Why Russia could be a stable investment, despite its rocky history.
Should you invest in Russia?
Russia was one of the top performing equity markets of the 2000s as high oil revenues and a burgeoning middle class proved to be attractive to both companies and investors alike. However, the global financial crisis hit the market hard, as did geopolitical incidents. In 2014, the invasion of Ukraine and Crimea by Russia put a significant dent in its economic outlook then, as the US sought to clip Russia’s wings with sanctions. This was made worse for Russia by the return of oil price declines through 2015. In 2018, Russia was further penalised for the alleged interference in Western politics and subversive activity on UK soil.
Despite this, Russia’s economic fundamentals have remained stable. Unemployment has fallen, international reserves have continued to grow, and it has future-proofed against other external impacts to its economy by putting aside large chunks of energy revenue. Furthermore, its central bank has been shifting away from dollar dependency and cut holdings of US treasuries, boosted its Yuan reserves, and been a very active buyer in the gold market.
In addition, the points below paint an even rosier picture for the brave investor to consider Russia as an investment opportunity.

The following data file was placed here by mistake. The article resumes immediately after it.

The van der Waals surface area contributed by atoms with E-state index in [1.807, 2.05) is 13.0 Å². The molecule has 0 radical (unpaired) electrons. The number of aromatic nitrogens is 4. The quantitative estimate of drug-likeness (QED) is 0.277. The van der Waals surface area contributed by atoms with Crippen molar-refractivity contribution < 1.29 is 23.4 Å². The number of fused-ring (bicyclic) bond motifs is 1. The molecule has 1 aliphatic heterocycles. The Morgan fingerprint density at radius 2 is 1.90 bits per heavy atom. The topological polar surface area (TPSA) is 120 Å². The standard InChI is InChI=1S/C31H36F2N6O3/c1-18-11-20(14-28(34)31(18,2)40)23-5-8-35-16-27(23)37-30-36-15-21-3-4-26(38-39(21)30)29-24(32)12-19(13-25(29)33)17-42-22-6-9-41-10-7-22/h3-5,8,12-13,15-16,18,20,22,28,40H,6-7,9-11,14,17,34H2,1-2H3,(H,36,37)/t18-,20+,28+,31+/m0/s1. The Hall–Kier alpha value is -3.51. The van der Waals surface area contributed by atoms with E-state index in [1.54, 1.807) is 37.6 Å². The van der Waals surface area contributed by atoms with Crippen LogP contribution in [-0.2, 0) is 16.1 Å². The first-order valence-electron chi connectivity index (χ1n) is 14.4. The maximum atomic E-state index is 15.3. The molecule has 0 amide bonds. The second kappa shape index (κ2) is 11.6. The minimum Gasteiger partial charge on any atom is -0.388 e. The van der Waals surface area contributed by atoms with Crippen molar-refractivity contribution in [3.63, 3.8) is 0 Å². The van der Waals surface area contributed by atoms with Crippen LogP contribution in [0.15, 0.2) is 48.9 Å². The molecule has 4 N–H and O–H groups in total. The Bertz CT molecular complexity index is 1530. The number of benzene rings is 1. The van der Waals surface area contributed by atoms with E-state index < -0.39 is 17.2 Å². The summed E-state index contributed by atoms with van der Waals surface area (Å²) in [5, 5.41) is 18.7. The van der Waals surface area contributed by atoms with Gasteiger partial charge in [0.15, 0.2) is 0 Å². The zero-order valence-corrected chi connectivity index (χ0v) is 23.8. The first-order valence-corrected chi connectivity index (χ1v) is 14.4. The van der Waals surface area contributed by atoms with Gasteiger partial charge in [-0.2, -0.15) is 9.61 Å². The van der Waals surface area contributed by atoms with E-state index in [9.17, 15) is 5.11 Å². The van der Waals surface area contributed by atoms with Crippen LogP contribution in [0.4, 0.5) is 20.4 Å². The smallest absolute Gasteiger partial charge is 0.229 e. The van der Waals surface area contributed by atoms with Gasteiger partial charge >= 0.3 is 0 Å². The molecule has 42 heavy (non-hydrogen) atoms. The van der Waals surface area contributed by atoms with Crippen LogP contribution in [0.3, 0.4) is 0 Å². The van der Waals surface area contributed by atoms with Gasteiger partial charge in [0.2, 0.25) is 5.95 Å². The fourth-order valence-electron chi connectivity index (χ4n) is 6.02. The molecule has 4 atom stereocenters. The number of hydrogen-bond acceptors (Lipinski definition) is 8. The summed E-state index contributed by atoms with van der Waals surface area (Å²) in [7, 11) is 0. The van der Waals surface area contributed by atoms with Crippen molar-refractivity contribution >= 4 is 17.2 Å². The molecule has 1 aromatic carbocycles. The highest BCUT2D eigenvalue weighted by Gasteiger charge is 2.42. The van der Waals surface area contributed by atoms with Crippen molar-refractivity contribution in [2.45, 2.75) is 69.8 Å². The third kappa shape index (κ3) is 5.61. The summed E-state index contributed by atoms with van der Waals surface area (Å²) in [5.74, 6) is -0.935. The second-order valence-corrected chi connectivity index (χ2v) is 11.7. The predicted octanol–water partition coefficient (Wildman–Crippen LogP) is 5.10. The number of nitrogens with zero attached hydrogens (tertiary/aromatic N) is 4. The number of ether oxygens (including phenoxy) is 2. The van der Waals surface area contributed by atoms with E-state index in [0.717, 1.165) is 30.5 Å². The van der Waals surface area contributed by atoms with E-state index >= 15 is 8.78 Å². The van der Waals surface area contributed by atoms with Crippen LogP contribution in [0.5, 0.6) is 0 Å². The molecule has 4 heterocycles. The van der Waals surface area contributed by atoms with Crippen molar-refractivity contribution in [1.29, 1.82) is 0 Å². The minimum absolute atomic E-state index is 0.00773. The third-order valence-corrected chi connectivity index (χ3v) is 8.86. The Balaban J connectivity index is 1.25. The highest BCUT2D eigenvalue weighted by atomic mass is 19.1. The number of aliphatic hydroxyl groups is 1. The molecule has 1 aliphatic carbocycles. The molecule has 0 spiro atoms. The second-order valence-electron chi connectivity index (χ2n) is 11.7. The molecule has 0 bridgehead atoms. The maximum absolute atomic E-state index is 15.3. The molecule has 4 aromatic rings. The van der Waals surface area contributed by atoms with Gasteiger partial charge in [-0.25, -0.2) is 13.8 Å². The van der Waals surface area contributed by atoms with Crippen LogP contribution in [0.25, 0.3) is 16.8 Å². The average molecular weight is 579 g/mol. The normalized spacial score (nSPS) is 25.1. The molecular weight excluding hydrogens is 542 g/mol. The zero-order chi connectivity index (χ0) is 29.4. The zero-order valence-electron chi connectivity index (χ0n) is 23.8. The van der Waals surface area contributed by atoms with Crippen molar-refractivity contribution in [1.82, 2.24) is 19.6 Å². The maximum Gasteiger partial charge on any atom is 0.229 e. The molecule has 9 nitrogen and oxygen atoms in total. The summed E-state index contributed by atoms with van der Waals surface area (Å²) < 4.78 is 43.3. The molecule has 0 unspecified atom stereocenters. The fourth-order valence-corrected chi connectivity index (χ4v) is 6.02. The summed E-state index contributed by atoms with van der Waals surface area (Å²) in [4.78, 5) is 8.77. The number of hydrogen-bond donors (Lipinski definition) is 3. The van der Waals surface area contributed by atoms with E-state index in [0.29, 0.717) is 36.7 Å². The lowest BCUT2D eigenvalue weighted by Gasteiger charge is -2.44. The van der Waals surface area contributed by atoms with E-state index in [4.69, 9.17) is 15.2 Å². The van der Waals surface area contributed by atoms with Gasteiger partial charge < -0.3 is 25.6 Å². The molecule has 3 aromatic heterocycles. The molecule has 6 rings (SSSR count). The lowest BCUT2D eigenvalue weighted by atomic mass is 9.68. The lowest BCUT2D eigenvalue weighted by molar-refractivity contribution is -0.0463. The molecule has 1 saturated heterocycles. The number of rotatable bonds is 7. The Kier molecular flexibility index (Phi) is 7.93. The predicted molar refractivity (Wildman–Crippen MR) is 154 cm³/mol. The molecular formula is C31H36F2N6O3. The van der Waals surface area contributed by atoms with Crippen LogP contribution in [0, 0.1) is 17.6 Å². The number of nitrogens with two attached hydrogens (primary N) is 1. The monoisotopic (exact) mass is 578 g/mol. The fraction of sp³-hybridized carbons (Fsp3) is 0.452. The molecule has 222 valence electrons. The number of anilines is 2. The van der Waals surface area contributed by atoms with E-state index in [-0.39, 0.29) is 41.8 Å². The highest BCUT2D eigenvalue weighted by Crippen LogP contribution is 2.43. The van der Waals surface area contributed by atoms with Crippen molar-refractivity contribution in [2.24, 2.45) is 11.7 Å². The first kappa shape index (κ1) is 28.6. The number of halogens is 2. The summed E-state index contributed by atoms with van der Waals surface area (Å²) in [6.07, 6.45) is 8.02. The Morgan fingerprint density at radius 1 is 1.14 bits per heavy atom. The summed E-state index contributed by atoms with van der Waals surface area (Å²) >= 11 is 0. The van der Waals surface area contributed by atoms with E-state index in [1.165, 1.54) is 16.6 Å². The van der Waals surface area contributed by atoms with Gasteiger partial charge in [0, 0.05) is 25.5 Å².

- Capital flight is easing and Purchasing Manager Index (PMI) & Gross Domestic Product (GDP) figures have been on an upward trend since December 2015.
- Inflation has stabilised around target level, 4%.
- Russian fiscal budget sterilises the oil price at $40 per barrel, which bodes well for Forex stability and keeping the Rouble weak, and most importantly shows a diversification away from their oil exporting economy and oil price.
- Corporate culture towards shareholders has improved, with a more constructive approach to pay-outs. Corporate fundamentals are also very attractive with a forward dividend yield of 9% and 5 – 6x earnings per share.
- Russia’s stock market is trading slightly below fair value on a CAPE basis.
Foreign investors have fled the Russia market since 2014, leaving it unloved and under-owned. Thus Russian equities have been traded at a discount compared with the global emerging market. As both the economy and the market continue to recover, Russian equities are likely to strengthen, supported by very low valuations and strong fundamentals.
We’ve outlined below some ways UK investors can gain access to the Russian equity market.
While we can see opportunities investing in Russia, it is not for the fainthearted. Risks still prevail and the tensions between Russia and the West are not likely to subside anytime soon. Anyone considering investing in the region should consider doing so only as a component of a well-diversified portfolio.
The following actively managed funds mainly invest in equities of companies that are domiciled, or do most of their business, in Russia: